Wednesday, August 30, 2006
Tuesday, August 29, 2006
Monday, August 28, 2006
I'm definitely on a spiralling focus here. Some are in Kenya, others are not. In case you were not aware, the World Social Forum is in Kenya this year, and Margaret is a wanderer without a destination!
Amani Peoples Theater
Theater of the Oppressed in Africa
2007 PTO Conference
South African Street Theater
arepp:Theatre for Life
Participatory Theater for AIDS Awareness in Kenya
Theatre and Development
Theater for a Change
Planned Parenthood Federation of America- Kenya links
Sunday, August 27, 2006
I am itching to use what I learned now. I know this stuff works and am looking forward to using it this year. This photograph is of a project in Kenya called Magnet Theater. Check it out.
Through art, we can change the world.
Saturday, August 26, 2006
Maya was in the driveway when I pulled in, waiting. This is usually where I see her when I come home even from a short trip to the grocery store. I sometimes wonder if she does much of anything except sit in the driveway and wait.
It was so nice to be in my own house with my own bathroom, my own kitchen, my own computer, and most of all my own bed. I just curled up in the fetal position on my love seat as I like to do in the summer and relaxed.
Eventually, Maya joined me. She does this thing where she looks up at me with her large yellow green eyes, then she'll jump up onto the bed/loveseat sit upright and suddenly fall curl into position along side of me.
She stayed with me most of the night. I don't even think she wanted to go out in the middle of the night like she usually does, but I may just not remember. Perhaps I carried on the routine sleepwalking.
She was there this morning when I finally woke up. I missed yoga to continue cuddling with and petting her. She has such soft and shiny black hair and thankfully does not mind attention.
It is really nice to be home.
Saturday, August 19, 2006
Wow. I rarely read a book from start to finish in one day anymore. And I sure did cry. This is a true story. This is how Shu Wen spent her life. I am in awe that she could go into the unknown of Tibet in the late 50's searching for her husband for over 30 years. Margaret's wandering spirit definitely wants to put Tibet on my long term list of destinations (Once I decide where I am going next of course.)
This is a book you can devote a day to and feel that you could not have spent it more productively.
Om mani padme hum.
Friday, August 18, 2006
And so my mind wanders. Should I make sure to keep enough vacation days so that I can take a trip to Lebanon at a moment's notice with Global Exchange or should I plan another trip?
If I plan another trip, my mind goes hog wild.
I could still go to Lebanon despite the uncertain ceasefire and help clean up the environmental mess. But I have no connections and would have to find them.
If I still want to travel and be reminded of the resilience of the human spirit and our perpetual struggle for peace, I could go to Palestine instead. A side of me has been telling myself that this demostrates a lack of focus on my part. But the truth is, that I have also always wanted to go to Palestine. The American Friends Service Committee is organizing an Olive Tree Harvest Delegation that is particularly appealing.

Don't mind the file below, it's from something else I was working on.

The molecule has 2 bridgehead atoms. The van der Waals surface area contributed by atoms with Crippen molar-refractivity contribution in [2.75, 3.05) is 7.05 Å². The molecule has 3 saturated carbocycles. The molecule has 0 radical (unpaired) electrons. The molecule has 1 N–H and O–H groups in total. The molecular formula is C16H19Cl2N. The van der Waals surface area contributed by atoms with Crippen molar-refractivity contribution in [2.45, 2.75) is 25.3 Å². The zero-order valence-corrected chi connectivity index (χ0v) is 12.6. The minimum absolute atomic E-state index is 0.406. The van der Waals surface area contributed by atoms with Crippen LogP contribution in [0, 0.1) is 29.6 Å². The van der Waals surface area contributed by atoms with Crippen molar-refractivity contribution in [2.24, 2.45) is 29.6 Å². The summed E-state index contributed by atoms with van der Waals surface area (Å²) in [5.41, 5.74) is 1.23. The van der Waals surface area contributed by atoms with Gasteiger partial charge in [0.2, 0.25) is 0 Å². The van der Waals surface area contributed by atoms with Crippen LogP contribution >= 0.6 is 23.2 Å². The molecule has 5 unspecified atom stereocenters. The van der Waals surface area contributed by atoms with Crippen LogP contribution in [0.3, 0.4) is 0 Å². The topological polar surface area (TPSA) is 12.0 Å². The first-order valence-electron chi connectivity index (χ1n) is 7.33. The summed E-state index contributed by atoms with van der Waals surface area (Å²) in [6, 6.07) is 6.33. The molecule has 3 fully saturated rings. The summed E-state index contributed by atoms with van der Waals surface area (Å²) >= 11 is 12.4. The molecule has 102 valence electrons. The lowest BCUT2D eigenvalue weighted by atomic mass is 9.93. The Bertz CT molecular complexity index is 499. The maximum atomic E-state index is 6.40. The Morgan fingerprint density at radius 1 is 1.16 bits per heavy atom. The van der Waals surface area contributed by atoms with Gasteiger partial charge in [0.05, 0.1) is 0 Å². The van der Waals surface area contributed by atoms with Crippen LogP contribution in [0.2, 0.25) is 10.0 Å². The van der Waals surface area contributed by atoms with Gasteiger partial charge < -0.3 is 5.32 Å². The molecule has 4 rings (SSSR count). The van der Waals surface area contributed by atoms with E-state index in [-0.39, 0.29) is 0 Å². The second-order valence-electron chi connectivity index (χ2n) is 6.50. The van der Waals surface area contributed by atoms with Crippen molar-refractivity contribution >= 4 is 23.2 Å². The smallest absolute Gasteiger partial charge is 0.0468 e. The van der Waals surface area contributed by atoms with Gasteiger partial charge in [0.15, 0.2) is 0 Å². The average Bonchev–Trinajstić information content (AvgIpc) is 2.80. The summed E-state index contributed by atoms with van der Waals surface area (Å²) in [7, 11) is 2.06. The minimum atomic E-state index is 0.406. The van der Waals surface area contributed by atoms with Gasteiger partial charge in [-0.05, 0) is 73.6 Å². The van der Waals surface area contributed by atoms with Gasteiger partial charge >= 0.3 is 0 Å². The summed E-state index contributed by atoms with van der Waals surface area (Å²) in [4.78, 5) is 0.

Or, I could stay closer to home, take some of the Power of Hope workshops that I have been thinking about and do some traveling around the Olympic Peninsula before it gets too cold.
No worry, I am full of ideas. I could also perhaps find time to visit my friends Goyo and Deborah in Portland and then drive to see the Oregon coast.
Oh woe is me. Some people don't even have homes to go to right now and I am trying to decide on my perfect vacation spot.
I have no answer at this point.
(I have been trying to upload the images of each travel idea but again am having difficulties. I will try to put them in a new post.)
I come home exhausted, and often fall asleep for an hour. It helps me move from my work space to my personal one. I get so exhausted from work that I do not always socialize that much in my free time. I expend so much energy that I need to just spend time by myself or with a few select friends on the weekend. Occasionally, I begin to feel that I am too reclusive. I'm feeling a bit like that right now. "Why didn't you plan something for the weekend?" I berate myself.
I shouldn't give myself such a rough time. There's a female vocalist performing at my favorite coffee shop tomorrow and I can go to that if I am up to it. I need to be careful though because I have to travel again on Sunday to another weeklong conference for work. Some of the workshops look very energy building and we are encouraged to dress casual and relax while at the conference. Plus, I'll get to socialize with my colleagues who are some of the most creative and supportive people that I have ever met.
I know that I will come home on Friday though, and fall asleep exhausted on the loveseat curled up with Maya. I will then once again be reclusive for the rest of the weekend.
Thursday, August 17, 2006
I was also trying to get an image in my banner like Mother Rising but to no avail. I thought the above water image might work. Unfortunately, I just get a white box with a red x in it. I was even having trouble uploading the image any bigger than it is now in this post. Saber what my problem is!
My shoulder aches and I want to read for awhile. I give up for the evening.
Wednesday, August 16, 2006
FIRST OF ALL, ABANDON ANY NOTION THAT ANYTHING you humans do will ultimately destroy me. That is because I am your mother. It is impossible to kill one's mother. You may shoot her a hundred times, but alas, she has already given birth to you. She is yours forever. What you are destroying is your own happiness. Your comfort, which I put so much playful effort into creating. Your peace of mind. Your joy.